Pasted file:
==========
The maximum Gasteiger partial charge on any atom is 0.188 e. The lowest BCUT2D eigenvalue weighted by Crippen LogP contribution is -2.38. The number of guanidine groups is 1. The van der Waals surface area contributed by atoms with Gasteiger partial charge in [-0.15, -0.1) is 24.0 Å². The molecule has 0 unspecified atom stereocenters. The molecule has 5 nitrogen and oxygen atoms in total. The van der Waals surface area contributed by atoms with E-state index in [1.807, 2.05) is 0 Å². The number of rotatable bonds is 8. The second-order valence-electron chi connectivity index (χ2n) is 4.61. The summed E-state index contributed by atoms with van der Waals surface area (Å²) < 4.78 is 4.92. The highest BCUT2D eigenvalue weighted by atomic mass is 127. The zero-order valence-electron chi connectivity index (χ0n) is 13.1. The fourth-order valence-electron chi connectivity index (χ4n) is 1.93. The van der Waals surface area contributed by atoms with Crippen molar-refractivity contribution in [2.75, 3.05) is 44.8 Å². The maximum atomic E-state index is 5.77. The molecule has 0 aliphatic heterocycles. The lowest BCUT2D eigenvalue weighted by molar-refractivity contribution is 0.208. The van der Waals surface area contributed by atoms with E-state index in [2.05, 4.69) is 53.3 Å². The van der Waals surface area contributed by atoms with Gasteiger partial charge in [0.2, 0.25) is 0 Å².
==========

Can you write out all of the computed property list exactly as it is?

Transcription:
The maximum Gasteiger partial charge on any atom is 0.188 e. The lowest BCUT2D eigenvalue weighted by Crippen LogP contribution is -2.38. The number of guanidine groups is 1. The van der Waals surface area contributed by atoms with Gasteiger partial charge in [-0.15, -0.1) is 24.0 Å². The molecule has 0 unspecified atom stereocenters. The molecule has 5 nitrogen and oxygen atoms in total. The van der Waals surface area contributed by atoms with E-state index in [1.807, 2.05) is 0 Å². The number of rotatable bonds is 8. The second-order valence-electron chi connectivity index (χ2n) is 4.61. The summed E-state index contributed by atoms with van der Waals surface area (Å²) < 4.78 is 4.92. The highest BCUT2D eigenvalue weighted by atomic mass is 127. The zero-order valence-electron chi connectivity index (χ0n) is 13.1. The fourth-order valence-electron chi connectivity index (χ4n) is 1.93. The van der Waals surface area contributed by atoms with Crippen molar-refractivity contribution in [2.75, 3.05) is 44.8 Å². The maximum atomic E-state index is 5.77. The molecule has 0 aliphatic heterocycles. The lowest BCUT2D eigenvalue weighted by molar-refractivity contribution is 0.208. The van der Waals surface area contributed by atoms with E-state index in [2.05, 4.69) is 53.3 Å². The van der Waals surface area contributed by atoms with Gasteiger partial charge in [0.2, 0.25) is 0 Å².